Monday, January 2, 2012

Early Murakami

Norwegian Wood is the fifth book that I have read by Haruki Murakami.  I think that last time I read 5 books by the same author, it was about 1980, and the author was Judy Blume.  Oddly, both authors like to write about women's periods, but that's another topic for another blog.  Norwegian Wood is the story of a college aged man, Toru, who is trying to find his way in the world while deciding which of the women in his life he should love.  It is also a story of the survivors coping with the suicide of a good friend.  Norwegian Wood is said to closely track Murakami's own life, and is purported to be the most autobiographical of his fictional works. 

My favorites of the other books that I have read by Murakami are Kafka on the Shore  and The Wind-up Bird Chronicle.  Norwegian Wood, which came out earlier than the other two, mentions some of the subjects and concepts that will take on a greater importance in Murakami's later works, including wells, cats, feminine hygiene products, birds, and spring winding.  One of my favorite aspects of Kafka was the peaceful atmosphere that Murakami created in the library.  This is probably a replication or an expansion of the sanatorium of Norwegian Wood.  The characters comment about how comfortable Toru (Murakami) makes them feel.  I couldn't agree more.  Although this story is mostly one of loss, the reader feels lulled into a sense of security, along with the women who Toru loves.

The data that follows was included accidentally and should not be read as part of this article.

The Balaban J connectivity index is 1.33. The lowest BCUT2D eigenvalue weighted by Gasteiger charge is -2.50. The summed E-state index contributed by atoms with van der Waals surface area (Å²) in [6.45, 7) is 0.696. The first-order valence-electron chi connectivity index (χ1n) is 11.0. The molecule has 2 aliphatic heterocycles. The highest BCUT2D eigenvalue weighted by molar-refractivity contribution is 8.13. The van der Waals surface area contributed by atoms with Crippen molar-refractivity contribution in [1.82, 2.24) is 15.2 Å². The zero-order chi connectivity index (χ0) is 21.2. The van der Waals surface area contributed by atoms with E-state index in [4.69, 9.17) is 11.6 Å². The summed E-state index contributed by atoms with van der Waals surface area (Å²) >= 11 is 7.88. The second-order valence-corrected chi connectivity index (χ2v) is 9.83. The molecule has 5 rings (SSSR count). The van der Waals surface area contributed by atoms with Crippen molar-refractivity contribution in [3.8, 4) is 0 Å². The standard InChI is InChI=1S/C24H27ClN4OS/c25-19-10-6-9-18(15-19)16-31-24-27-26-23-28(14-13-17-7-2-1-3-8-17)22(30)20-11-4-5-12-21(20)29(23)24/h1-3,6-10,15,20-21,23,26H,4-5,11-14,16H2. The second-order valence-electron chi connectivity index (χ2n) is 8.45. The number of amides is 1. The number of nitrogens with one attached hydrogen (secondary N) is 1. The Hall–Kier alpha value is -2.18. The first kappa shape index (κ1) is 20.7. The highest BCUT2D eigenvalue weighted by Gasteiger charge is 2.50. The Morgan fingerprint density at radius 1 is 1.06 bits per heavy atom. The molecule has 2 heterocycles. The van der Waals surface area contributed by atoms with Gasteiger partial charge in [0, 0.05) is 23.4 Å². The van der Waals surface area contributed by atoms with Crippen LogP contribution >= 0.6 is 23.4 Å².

If you haven't read a Murakami book, Norwegian Wood might be a good place to start.  Murakami has a new book out now, called IQ84, but all of the reviews that I have read indicate that it is not a good book for people new to Murakami, and is really for his biggest fans.  I'm not so sure that I'm ready for it yet, and might tackle some of his earlier works first.

Next up:  The Virgin Suicides by Jeffrey Eugenides.  This will be the first book that I read for the Off the Shelf Challenge, and the first book that I read on my new kindle.

Still Listening to:  Empire Falls by Richard Russo

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